• Channels of distribution strategy. Choices for distribution channels could include original equipment manufacturers (OEMs), an internal sales force, distributors, or retailers.

  • Communication strategy. How are you going to reach your customers? Usually a combination of the following tactics works the best: promotions, advertising, public relations, personal selling, and printed materials such as brochures, catalogs, flyers, etc.

After you have developed a comprehensive marketing strategy, you can then define your sales strategy. This covers how you plan to actually sell your product. Your overall sales strategy should include two primary elements:

  • A sales force strategy. If you are going to have a sales force, do you plan to use internal or independent representatives? How many salespeople will you recruit for your sales force? What type of recruitment strategies will you use? How will you train your sales force? What about compensation for your sales force?

  • Your sales activities. When you are defining your sales strategy, it is important that you break it down into activities. For instance, you need to identify your prospects. Once you have made a list of your prospects, you need to prioritize the contacts, selecting the leads with the highest potential to buy first. Next, identify the number of sales calls you will make over a certain period of time. From there, you need to determine the average number of sales calls you will need to make per sale, the average dollar size per sale, and the average dollar size per vendor.


Part 6 -Service or Product Line

Service or Product Line is Part 6 of your business plan. What are you selling? In this section, describe your service or product, emphasizing the benefits to potential and current customers. For example, don't tell your readers which 89 foods you carry in your "Gourmet to Go" shop. Tell them why busy, two-career couples will prefer shopping in a service-oriented store that records clients' food preferences and caters even the smallest parties on short notice.

Focus on the areas where you have a distinct advantage. Identify the problem in your target market for which your service or product provides a solution. Give the reader hard evidence that people are, or will be, willing to pay for your solution. List your company's services and products and attach any marketing/promotional materials. Provide details regarding suppliers, availability of products/services, and service or product costs. Also include information addressing new services or products which will soon be added to the company's line.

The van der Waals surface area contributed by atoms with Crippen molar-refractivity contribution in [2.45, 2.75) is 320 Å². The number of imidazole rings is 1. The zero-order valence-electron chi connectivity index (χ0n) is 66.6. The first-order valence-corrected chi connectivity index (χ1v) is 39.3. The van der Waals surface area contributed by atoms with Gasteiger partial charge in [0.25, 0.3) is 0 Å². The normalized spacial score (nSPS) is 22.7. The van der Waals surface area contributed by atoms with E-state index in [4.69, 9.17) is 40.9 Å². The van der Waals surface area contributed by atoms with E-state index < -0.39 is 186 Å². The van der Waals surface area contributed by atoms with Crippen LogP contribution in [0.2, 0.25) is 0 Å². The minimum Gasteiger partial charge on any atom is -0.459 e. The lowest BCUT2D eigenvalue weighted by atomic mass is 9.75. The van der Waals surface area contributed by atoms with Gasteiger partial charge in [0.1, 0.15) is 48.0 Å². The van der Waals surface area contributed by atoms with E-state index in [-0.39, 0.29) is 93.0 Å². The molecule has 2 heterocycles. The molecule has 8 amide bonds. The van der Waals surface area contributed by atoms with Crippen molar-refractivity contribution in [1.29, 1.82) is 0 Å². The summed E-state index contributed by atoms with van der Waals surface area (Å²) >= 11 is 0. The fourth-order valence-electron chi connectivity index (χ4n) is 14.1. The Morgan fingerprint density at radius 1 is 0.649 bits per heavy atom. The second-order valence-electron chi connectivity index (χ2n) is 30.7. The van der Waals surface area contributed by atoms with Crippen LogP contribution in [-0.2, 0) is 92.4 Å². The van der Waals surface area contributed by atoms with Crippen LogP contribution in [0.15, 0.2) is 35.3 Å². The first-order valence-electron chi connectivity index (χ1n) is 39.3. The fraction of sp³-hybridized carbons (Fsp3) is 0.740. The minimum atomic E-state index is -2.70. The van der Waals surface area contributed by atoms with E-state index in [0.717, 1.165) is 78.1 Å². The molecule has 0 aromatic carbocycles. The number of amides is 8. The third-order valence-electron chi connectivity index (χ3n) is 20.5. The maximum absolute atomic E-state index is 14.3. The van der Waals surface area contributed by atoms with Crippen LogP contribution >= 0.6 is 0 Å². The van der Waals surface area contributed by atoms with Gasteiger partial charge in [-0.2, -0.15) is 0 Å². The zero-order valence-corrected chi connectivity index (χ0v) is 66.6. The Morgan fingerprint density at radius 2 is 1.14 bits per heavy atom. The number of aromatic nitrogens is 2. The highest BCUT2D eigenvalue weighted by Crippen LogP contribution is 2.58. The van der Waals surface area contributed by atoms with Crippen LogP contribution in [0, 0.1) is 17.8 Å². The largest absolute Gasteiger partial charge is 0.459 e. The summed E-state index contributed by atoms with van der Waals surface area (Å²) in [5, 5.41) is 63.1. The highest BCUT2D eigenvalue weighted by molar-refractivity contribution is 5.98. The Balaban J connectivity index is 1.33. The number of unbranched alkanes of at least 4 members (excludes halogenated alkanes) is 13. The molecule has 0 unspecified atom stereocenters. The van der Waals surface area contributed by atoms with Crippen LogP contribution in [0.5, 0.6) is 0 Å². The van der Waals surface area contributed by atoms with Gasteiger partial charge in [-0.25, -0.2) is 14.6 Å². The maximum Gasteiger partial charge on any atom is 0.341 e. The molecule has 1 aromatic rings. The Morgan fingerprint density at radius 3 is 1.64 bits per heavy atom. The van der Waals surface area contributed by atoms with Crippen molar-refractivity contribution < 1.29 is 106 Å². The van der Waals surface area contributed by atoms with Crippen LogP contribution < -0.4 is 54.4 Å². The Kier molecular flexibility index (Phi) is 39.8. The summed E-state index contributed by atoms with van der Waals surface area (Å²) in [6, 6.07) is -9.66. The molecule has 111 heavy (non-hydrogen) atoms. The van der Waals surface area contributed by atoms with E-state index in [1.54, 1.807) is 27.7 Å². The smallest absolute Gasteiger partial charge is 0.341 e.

Overall, this section should include:

  • A detailed description of your product or service (from your customers' perspective). You should include information about the specific benefits of your product or service. You should also talk about your product/service's ability to meet consumer needs, any advantages your product has over that of the competition, and the present development stage your product is in (i.e. idea, prototype, etc.).

  • Information related to your product's life cycle. Be sure to include information about where your product or service is in its life cycle, as well as any factors that may influence its cycle in the future.

  • Any copyright, patent, and trade secret information that may be relevant. This should include information related to existing, pending, or anticipated copyright and patent filings along with any key characteristics of your products/services that you cannot obtain a copyright or patent for. This is where you should also incorporate key aspects of your products/services that may be classified as trade secrets. Last, but not least, be sure to add any information pertaining to existing legal agreements, such as nondisclosure or noncompete agreements.

  • Research and development (R&D) activities you are involved in or are planning to be involved in. These would include any in-process or future activities related to the development of new products/services. This section would also include information about what you expect the results of future R&D activities to be. Be sure to analyze the R&D efforts of not only your own business, but also that of others in your industry.